Georgetown Law Closed: Wednesday, March 21

The Law Center is closed due to inclement weather. All activities and services, including classes and scheduled events (student organization meetings and events, CLE, and conferences), are canceled. All administrative offices are closed. The food services operation, fitness center and Early Learning Center are closed. The library is closed. It is expected that only designated emergency employees will come to the Law Center to fulfill their responsibilities. All others -- including students, staff, faculty, and visitors -- are expected not come to the Law Center, which will not be staffed to support anything other than essential life safety and snow/ice clearing functions.

Professor Laura Donohue Wins 2016 Palmer Civil Liberties Prize

December 14, 2016 —

Professor Laura Donohue Professor Laura Donohue

Georgetown Law Professor Laura K. Donohue has won the Chicago-Kent College of Law’s Roy C. Palmer Civil Liberties Prize for her book The Future of Foreign Intelligence: Privacy and Surveillance in the Digital Age (Oxford University Press, 2016). The Palmer Prize honors exemplary works of scholarship exploring the tension between civil liberties and national security in contemporary American society.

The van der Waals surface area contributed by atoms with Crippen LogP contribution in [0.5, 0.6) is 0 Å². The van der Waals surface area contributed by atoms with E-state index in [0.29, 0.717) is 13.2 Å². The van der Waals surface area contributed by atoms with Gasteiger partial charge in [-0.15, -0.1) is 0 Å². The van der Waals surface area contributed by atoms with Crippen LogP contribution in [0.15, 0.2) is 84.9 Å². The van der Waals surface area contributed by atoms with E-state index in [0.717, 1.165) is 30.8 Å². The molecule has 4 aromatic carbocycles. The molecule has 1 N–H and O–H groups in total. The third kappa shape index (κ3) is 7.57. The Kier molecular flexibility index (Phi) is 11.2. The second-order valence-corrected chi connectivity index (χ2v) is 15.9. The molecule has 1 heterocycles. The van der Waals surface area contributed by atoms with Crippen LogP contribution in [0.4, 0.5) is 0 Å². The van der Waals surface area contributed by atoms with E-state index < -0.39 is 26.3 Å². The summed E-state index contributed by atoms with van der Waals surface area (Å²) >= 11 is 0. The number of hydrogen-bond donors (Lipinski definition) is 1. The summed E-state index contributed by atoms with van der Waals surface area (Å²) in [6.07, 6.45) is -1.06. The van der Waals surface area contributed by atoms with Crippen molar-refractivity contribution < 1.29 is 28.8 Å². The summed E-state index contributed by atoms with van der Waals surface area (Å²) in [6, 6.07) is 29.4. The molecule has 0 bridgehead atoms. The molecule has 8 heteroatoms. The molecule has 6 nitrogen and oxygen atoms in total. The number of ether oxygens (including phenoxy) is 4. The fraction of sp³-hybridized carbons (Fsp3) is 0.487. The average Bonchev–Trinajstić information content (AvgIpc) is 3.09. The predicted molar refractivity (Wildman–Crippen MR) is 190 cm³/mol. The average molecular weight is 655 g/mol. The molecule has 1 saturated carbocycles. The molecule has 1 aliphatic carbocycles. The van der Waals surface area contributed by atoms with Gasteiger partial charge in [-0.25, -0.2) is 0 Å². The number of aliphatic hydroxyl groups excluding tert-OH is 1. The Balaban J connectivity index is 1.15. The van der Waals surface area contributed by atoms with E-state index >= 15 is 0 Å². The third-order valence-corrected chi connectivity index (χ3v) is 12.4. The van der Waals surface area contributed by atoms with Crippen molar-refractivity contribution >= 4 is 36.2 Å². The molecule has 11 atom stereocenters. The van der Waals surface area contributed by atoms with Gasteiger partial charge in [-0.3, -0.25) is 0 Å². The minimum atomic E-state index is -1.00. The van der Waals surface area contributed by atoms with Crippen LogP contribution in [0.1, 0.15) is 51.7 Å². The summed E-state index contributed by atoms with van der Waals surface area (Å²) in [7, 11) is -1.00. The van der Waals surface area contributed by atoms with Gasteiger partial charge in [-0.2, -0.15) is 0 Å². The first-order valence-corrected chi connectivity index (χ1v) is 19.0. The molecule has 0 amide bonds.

“We are pleased that the legal community is honoring Laura’s work with this important award,” said Georgetown Law Dean William M. Treanor. “Through her teaching innovations, such as Georgetown Law’s National Security Crisis Law Invitational simulation course, and through her pathbreaking scholarship, such as The Future of Foreign Intelligence, she is helping students, attorneys, distinguished scholars and government leaders alike grapple with the question of how to protect national security in the digital age, while at the same time guarding the rights and freedoms guaranteed to all Americans.”   

Donohue, a director of the Center on National Security and the Law at Georgetown Law as well as a director of the school’s Center on Privacy and Technology, focuses her scholarship on constitutional law, legal history, emerging technologies, and national security law. Her winning book chronicles how the Fourth Amendment right to privacy has been weakened by mass government surveillance programs following the 9/11 attacks and offers solutions to rein in the reach of the national security state.

Donohue obtained her A.B. in Philosophy (with Honors) from Dartmouth College; her M.A. in Peace Studies (with Distinction) from the University of Ulster, Northern Ireland; her J.D. (with Distinction) from Stanford Law School; and her Ph.D. in History from the University of Cambridge, England.

She shares the 2016 Palmer Prize with Jennifer Stisa Granick of Stanford Law School, author of American Spies: Modern Surveillance, Why You Should Care, and What to Do About It (Cambridge University Press, forthcoming 2017). Both winners will present their books at Chicago-Kent. 

For more information on the Palmer Prize, view the announcement here. 

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